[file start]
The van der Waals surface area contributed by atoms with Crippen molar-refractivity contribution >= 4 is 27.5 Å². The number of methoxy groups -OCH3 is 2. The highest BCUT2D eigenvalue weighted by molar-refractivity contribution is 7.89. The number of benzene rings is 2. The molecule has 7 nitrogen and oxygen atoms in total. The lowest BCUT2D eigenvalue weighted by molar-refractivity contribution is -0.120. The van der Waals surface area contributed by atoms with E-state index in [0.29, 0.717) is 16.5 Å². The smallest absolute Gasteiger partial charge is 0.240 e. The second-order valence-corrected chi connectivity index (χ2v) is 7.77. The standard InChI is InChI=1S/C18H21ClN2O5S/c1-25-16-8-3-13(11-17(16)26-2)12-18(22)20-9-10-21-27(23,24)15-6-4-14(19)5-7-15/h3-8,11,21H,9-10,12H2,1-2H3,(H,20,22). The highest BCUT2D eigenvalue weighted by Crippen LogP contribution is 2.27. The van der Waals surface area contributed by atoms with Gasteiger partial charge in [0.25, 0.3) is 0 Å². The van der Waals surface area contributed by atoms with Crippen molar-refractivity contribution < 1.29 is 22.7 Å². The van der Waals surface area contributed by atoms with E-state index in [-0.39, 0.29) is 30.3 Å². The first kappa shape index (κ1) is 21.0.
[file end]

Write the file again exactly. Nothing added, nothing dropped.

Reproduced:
The van der Waals surface area contributed by atoms with Crippen molar-refractivity contribution >= 4 is 27.5 Å². The number of methoxy groups -OCH3 is 2. The highest BCUT2D eigenvalue weighted by molar-refractivity contribution is 7.89. The number of benzene rings is 2. The molecule has 7 nitrogen and oxygen atoms in total. The lowest BCUT2D eigenvalue weighted by molar-refractivity contribution is -0.120. The van der Waals surface area contributed by atoms with E-state index in [0.29, 0.717) is 16.5 Å². The smallest absolute Gasteiger partial charge is 0.240 e. The second-order valence-corrected chi connectivity index (χ2v) is 7.77. The standard InChI is InChI=1S/C18H21ClN2O5S/c1-25-16-8-3-13(11-17(16)26-2)12-18(22)20-9-10-21-27(23,24)15-6-4-14(19)5-7-15/h3-8,11,21H,9-10,12H2,1-2H3,(H,20,22). The highest BCUT2D eigenvalue weighted by Crippen LogP contribution is 2.27. The van der Waals surface area contributed by atoms with Gasteiger partial charge in [0.25, 0.3) is 0 Å². The van der Waals surface area contributed by atoms with Crippen molar-refractivity contribution < 1.29 is 22.7 Å². The van der Waals surface area contributed by atoms with E-state index in [-0.39, 0.29) is 30.3 Å². The first kappa shape index (κ1) is 21.0.